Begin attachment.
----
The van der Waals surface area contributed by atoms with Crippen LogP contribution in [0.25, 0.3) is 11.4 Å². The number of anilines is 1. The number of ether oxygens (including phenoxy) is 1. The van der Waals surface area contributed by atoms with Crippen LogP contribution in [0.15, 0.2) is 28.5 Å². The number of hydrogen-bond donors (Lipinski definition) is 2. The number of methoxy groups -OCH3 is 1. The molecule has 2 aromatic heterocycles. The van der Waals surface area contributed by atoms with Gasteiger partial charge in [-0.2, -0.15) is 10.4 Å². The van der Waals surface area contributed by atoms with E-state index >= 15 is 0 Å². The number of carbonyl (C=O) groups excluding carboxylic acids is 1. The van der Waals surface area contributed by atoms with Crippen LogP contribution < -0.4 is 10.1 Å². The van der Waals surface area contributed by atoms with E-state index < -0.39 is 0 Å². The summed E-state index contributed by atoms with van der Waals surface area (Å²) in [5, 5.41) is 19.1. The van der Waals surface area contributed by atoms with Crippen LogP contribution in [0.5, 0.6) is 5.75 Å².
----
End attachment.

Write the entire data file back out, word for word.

The van der Waals surface area contributed by atoms with Crippen LogP contribution in [0.25, 0.3) is 11.4 Å². The number of anilines is 1. The number of ether oxygens (including phenoxy) is 1. The van der Waals surface area contributed by atoms with Crippen LogP contribution in [0.15, 0.2) is 28.5 Å². The number of hydrogen-bond donors (Lipinski definition) is 2. The number of methoxy groups -OCH3 is 1. The molecule has 2 aromatic heterocycles. The van der Waals surface area contributed by atoms with Gasteiger partial charge in [-0.2, -0.15) is 10.4 Å². The van der Waals surface area contributed by atoms with E-state index >= 15 is 0 Å². The number of carbonyl (C=O) groups excluding carboxylic acids is 1. The van der Waals surface area contributed by atoms with Crippen LogP contribution < -0.4 is 10.1 Å². The van der Waals surface area contributed by atoms with E-state index < -0.39 is 0 Å². The summed E-state index contributed by atoms with van der Waals surface area (Å²) in [5, 5.41) is 19.1. The van der Waals surface area contributed by atoms with Crippen LogP contribution in [0.5, 0.6) is 5.75 Å².